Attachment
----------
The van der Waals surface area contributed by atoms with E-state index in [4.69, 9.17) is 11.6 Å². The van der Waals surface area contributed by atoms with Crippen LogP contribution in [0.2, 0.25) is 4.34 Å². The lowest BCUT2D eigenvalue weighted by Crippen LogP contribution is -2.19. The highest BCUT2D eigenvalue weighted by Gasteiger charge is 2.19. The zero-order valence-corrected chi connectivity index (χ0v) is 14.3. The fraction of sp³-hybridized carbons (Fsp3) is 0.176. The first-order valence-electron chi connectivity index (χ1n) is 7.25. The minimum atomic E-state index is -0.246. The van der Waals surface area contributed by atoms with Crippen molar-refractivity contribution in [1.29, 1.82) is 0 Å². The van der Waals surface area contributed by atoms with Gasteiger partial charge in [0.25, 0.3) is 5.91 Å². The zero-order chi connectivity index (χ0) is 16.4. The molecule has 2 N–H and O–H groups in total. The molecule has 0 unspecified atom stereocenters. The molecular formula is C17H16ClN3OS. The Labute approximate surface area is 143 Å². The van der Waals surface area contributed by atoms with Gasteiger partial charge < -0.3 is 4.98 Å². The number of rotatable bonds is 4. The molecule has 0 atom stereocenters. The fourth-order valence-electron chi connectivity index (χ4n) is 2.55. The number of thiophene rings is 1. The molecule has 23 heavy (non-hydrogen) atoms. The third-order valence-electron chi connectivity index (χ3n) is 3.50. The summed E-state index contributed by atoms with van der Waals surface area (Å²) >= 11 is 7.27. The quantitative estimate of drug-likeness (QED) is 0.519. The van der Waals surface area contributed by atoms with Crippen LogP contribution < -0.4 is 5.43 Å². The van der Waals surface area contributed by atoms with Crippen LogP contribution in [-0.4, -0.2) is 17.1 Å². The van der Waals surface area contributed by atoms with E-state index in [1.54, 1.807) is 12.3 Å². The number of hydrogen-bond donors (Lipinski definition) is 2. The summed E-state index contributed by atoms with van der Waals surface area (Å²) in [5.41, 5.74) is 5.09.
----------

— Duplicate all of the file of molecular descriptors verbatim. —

The van der Waals surface area contributed by atoms with E-state index in [4.69, 9.17) is 11.6 Å². The van der Waals surface area contributed by atoms with Crippen LogP contribution in [0.2, 0.25) is 4.34 Å². The lowest BCUT2D eigenvalue weighted by Crippen LogP contribution is -2.19. The highest BCUT2D eigenvalue weighted by Gasteiger charge is 2.19. The zero-order valence-corrected chi connectivity index (χ0v) is 14.3. The fraction of sp³-hybridized carbons (Fsp3) is 0.176. The first-order valence-electron chi connectivity index (χ1n) is 7.25. The minimum atomic E-state index is -0.246. The van der Waals surface area contributed by atoms with Crippen molar-refractivity contribution in [1.29, 1.82) is 0 Å². The van der Waals surface area contributed by atoms with Gasteiger partial charge in [0.25, 0.3) is 5.91 Å². The zero-order chi connectivity index (χ0) is 16.4. The molecule has 2 N–H and O–H groups in total. The molecule has 0 unspecified atom stereocenters. The molecular formula is C17H16ClN3OS. The Labute approximate surface area is 143 Å². The van der Waals surface area contributed by atoms with Gasteiger partial charge < -0.3 is 4.98 Å². The number of rotatable bonds is 4. The molecule has 0 atom stereocenters. The fourth-order valence-electron chi connectivity index (χ4n) is 2.55. The number of thiophene rings is 1. The molecule has 23 heavy (non-hydrogen) atoms. The third-order valence-electron chi connectivity index (χ3n) is 3.50. The summed E-state index contributed by atoms with van der Waals surface area (Å²) >= 11 is 7.27. The quantitative estimate of drug-likeness (QED) is 0.519. The van der Waals surface area contributed by atoms with Crippen LogP contribution < -0.4 is 5.43 Å². The van der Waals surface area contributed by atoms with Crippen LogP contribution in [-0.4, -0.2) is 17.1 Å². The van der Waals surface area contributed by atoms with E-state index in [1.54, 1.807) is 12.3 Å². The number of hydrogen-bond donors (Lipinski definition) is 2. The summed E-state index contributed by atoms with van der Waals surface area (Å²) in [5.41, 5.74) is 5.09.